Tshwane voters want change, but low turnout is worrying

play article
Subscribers can listen to this article
Abel Motshoane Secondary School voting station in Slovoville, Winterveld in Tshwane. Photo: Sthembiso Lebuso/City Press
Abel Motshoane Secondary School voting station in Slovoville, Winterveld in Tshwane. Photo: Sthembiso Lebuso/City Press


Change – that’s what the residents who turned out to vote in Slovoville, Winterveld in Tshwane want.

“We can’t keep on doing the same thing and expect different results. We need to exercise our right to vote so that we can see the change we so desperately need here,” Victor Sihlangu said.

Sihlangu cast his vote at the Abel Motshoane Secondary School voting station where there was a hive of activity outside the station, but officials inside said the numbers were lower than they were expecting.

An Electoral Commission of SA (IEC) official at the ward 19 station said that, by 5pm, they had only recorded 700 voters. ANC officials outside the station said the low voter turnout at the station was concerning. In 2016 the ANC won the ward with more than 2 900 votes.

READ: All we got from the DA coalition government in Tshwane is ‘neglect’

“Crime and unemployment are rife. We’ve been voting and nothing is changing. I thought it was important today to come vote because I want to see change. The streetlights here haven’t been working since 2016. The people who are lucky to have jobs risk their lives when they wake up early in the morning for work,” 26-year-old Sibusiso said.

Crossing the M21 to Lebanon, Mabopane, there was also a low turnout at the Ikeleng Primary School. IEC officials at the station said they were expecting around 800 voters but by 5pm they had only recorded just over 240 voters.

DA officials outside the station said that the low turnout was worrying. “People are over it all, they are tired of the lack of service delivery and the political killings happening around here,” one official said.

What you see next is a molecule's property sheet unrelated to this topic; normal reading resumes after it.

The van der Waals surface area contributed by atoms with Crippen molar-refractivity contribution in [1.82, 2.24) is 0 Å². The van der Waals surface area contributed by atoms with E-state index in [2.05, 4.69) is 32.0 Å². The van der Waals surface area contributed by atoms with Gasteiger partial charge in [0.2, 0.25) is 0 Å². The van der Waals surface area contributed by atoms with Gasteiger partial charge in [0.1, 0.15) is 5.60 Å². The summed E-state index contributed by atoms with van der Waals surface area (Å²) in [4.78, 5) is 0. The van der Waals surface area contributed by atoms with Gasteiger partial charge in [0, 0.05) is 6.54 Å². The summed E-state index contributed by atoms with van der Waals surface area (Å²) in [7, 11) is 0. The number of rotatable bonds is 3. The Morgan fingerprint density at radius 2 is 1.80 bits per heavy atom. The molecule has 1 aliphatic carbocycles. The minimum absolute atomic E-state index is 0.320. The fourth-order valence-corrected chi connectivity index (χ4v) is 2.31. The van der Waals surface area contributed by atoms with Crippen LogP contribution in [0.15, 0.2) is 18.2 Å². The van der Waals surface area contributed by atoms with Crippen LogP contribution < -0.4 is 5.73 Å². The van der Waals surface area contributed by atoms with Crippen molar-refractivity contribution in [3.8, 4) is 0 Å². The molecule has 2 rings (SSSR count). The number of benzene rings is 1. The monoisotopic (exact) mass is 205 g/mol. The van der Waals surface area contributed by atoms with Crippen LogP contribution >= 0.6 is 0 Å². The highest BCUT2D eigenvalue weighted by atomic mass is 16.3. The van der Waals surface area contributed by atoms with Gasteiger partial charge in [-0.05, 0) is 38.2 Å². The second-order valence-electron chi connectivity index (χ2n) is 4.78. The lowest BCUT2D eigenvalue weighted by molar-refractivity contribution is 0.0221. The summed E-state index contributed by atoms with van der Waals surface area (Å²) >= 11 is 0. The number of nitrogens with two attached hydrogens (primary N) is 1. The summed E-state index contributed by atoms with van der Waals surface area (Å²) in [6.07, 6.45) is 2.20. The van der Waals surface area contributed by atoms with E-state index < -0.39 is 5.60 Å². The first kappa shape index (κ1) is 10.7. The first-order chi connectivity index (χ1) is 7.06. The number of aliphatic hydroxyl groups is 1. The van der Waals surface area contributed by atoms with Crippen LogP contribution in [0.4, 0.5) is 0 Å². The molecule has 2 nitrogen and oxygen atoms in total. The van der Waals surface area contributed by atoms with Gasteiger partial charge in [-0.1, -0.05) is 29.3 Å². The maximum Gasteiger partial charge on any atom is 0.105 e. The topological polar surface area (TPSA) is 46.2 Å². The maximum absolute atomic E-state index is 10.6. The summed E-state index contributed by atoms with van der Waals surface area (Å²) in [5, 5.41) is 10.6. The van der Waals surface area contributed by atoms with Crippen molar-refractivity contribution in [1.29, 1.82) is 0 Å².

READ: Murder of ANC Tshwane councillor: The hitmen have been identified, says Bheki Cele

ANC officials were more optimistic, saying that people were still coming to vote. “People have lives. It is a hot day and they didn’t want to be waiting in long queues. The numbers will pick up,” they said.

Mogomotsi Phalatse, a resident of Lebanon, said he felt it was important to vote because not voting is ignorant. “If you want to make a change, this is how you do it,” Phalatse said.


Delivering the 

news you need

+27 11 713 9001
69 Kingsway Rd, Auckland Park
We live in a world where facts and fiction get blurred
In times of uncertainty you need journalism you can trust. For only R75 per month, you have access to a world of in-depth analyses, investigative journalism, top opinions and a range of features. Journalism strengthens democracy. Invest in the future today.
Subscribe to News24


Read the digital editions of City Press here.
Read now
Voting Booth
Tourism Minister Lindiwe Sisulu’s comments on the Constitution and the judiciary has been termed an “extraordinary attack” that is “dangerous and regressive”. What are your thoughts?
Please select an option Oops! Something went wrong, please try again later.
She’s within her rights
11% - 44 votes
It’s all politics
25% - 100 votes
It was irresponsible
64% - 259 votes